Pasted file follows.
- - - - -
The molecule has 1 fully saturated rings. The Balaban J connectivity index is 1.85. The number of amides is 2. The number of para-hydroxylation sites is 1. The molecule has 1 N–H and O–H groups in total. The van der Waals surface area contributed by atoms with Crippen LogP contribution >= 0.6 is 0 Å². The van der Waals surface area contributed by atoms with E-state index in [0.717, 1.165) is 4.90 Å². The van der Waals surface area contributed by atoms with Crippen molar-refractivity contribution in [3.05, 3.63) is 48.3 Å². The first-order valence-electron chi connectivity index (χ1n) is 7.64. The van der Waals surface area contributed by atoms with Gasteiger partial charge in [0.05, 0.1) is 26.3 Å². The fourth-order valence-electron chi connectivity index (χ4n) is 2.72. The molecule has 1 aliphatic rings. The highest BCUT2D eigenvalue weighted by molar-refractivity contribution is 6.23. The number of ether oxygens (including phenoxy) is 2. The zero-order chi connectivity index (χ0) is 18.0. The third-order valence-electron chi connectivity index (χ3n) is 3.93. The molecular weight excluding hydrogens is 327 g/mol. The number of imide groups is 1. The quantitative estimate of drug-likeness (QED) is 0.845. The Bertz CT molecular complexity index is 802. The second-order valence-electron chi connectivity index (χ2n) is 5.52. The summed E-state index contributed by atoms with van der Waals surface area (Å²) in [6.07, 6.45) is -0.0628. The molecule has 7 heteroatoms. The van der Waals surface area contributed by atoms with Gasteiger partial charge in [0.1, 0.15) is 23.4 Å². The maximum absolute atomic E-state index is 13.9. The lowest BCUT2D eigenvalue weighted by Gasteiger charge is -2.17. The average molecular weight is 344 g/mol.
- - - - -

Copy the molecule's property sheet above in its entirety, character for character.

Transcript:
The molecule has 1 fully saturated rings. The Balaban J connectivity index is 1.85. The number of amides is 2. The number of para-hydroxylation sites is 1. The molecule has 1 N–H and O–H groups in total. The van der Waals surface area contributed by atoms with Crippen LogP contribution >= 0.6 is 0 Å². The van der Waals surface area contributed by atoms with E-state index in [0.717, 1.165) is 4.90 Å². The van der Waals surface area contributed by atoms with Crippen molar-refractivity contribution in [3.05, 3.63) is 48.3 Å². The first-order valence-electron chi connectivity index (χ1n) is 7.64. The van der Waals surface area contributed by atoms with Gasteiger partial charge in [0.05, 0.1) is 26.3 Å². The fourth-order valence-electron chi connectivity index (χ4n) is 2.72. The molecule has 1 aliphatic rings. The highest BCUT2D eigenvalue weighted by molar-refractivity contribution is 6.23. The number of ether oxygens (including phenoxy) is 2. The zero-order chi connectivity index (χ0) is 18.0. The third-order valence-electron chi connectivity index (χ3n) is 3.93. The molecular weight excluding hydrogens is 327 g/mol. The number of imide groups is 1. The quantitative estimate of drug-likeness (QED) is 0.845. The Bertz CT molecular complexity index is 802. The second-order valence-electron chi connectivity index (χ2n) is 5.52. The summed E-state index contributed by atoms with van der Waals surface area (Å²) in [6.07, 6.45) is -0.0628. The molecule has 7 heteroatoms. The van der Waals surface area contributed by atoms with Gasteiger partial charge in [0.1, 0.15) is 23.4 Å². The maximum absolute atomic E-state index is 13.9. The lowest BCUT2D eigenvalue weighted by Gasteiger charge is -2.17. The average molecular weight is 344 g/mol.